Distressed investors look for bargains at banks
NEW YORK |
NEW YORK (Reuters) - Bad loans clogging up bank balance sheets are fast becoming a primary target for bargain- hunting investors, as other more traditional routes for distressed investment funds have dried up this year.
Distressed investors raised billions of dollars of fresh capital after the financial crisis hit in 2007, but are showing signs of distress themselves, as fewer investment opportunities have been available this year.
"Distressed had its day in 2008 and 2009," said Mark Dalton, managing principal of Halsey Lane Holdings, an advisory firm that assists banks in turning around distressed companies they came to own in the crisis.
"People who went out and raised new distressed debt funds in 2009 and 2010, thinking it's going to continue, may have to be more creative, or buy equity."
But where big bankruptcies and opportunities to buy troubled companies have fallen off, big banks are beginning to fill the void as they focus on selling off non-core loans.
"The great commercial bank sale has started," said Victor Khosla, founder of distressed investment hedge fund Strategic Value Partners.
In the midst of the credit crisis big banks were often afraid that selling loans for fire-sale prices would put too much strain on their balance sheets, but as markets have improved and banks are seeing strength in other parts of their businesses, they have become more willing to sell the loans to investors, Khosla said.
"Banks are more and more able to afford to sell. I think we are starting a three-to-five year selling cycle," Khosla added.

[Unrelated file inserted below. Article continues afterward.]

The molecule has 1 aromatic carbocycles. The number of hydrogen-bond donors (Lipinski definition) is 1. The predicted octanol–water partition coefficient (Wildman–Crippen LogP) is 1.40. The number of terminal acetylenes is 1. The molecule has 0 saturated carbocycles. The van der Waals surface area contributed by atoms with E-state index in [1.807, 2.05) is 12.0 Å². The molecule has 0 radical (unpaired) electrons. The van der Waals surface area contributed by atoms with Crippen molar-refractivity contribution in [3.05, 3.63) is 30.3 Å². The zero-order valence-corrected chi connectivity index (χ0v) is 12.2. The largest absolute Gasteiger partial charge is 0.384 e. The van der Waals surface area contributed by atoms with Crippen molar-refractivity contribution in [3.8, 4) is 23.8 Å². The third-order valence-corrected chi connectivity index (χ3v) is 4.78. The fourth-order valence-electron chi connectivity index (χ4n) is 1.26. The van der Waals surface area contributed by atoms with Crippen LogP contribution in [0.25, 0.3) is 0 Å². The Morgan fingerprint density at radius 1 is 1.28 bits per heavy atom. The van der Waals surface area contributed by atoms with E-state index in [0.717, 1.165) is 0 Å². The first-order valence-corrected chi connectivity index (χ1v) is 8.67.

Hundreds of financial institutions are still considered "troubled" by U.S. bank regulators, and are also eyeing new capital rules which could force them to dispose of assets to raise their capital levels.
Khosla said his Connecticut-based fund has seen banks willing to sell everything from real estate and shipping loans to loans made to finance leveraged buyouts.
But only some banks are selling.
"The generally healthy banks are either getting repaid or they are increasingly willing to own it. I'm not sure they are selling things at big discounts," Halsey Lane's Dalton said.
So distressed investors have been focusing on banks that are willing to let go of large portfolios of bad loans, like Citigroup Inc and Royal Bank of Scotland Group Plc, which during the financial crisis both set up units to dispose of noncore loans and operations.
Over the past year Citi has found ways to sell student loans, auto loans, and Canadian credit card loans to other investors, among other assets. At the end of the second quarter Citi had about $465 billion of loans in the unit known as Citi Holdings, compared with $827 billion at its peak in the first quarter of 2008.
RBS has also been trying to cleanse its balance sheet through asset sales.
Even Bill Bartmann, the investor who made a fortune snapping up distressed loans from the wreckage of failed savings banks after the savings & loan crisis in the 1980s and 1990s has gotten back in the business of buying bad debts from the banks.
Bartmann, whose Commercial Financial Services was among the first to purchase distressed assets from the U.S. Federal Deposit Insurance Corp and Resolution Trust Co some 19 years ago, restarted a business in July to acquire bad consumer credit card debts from banks.
"This opportunity only occurs when there is a terribly bad economy," Bartmann said.
"As the economy continues to deteriorate, the number of charged-off loans increases; and as that volume increases, the bank loses money and the bank has little or no alternative but to either collect these loans themselves -- which can take an extended period of time -- or sell them and reap the cash flow quickly and immediately."
Bartmann said he has been meeting with distressed hedge fund investors to raise $100 million in equity and $400 million in debt for his CFS II funds by the end of the year and has already been able to generate 40 percent returns on $380 million of charged-off credit card debts he has purchased over the past year.
(Reporting by Emily Chasan, editing by Gerald E. McCormick)
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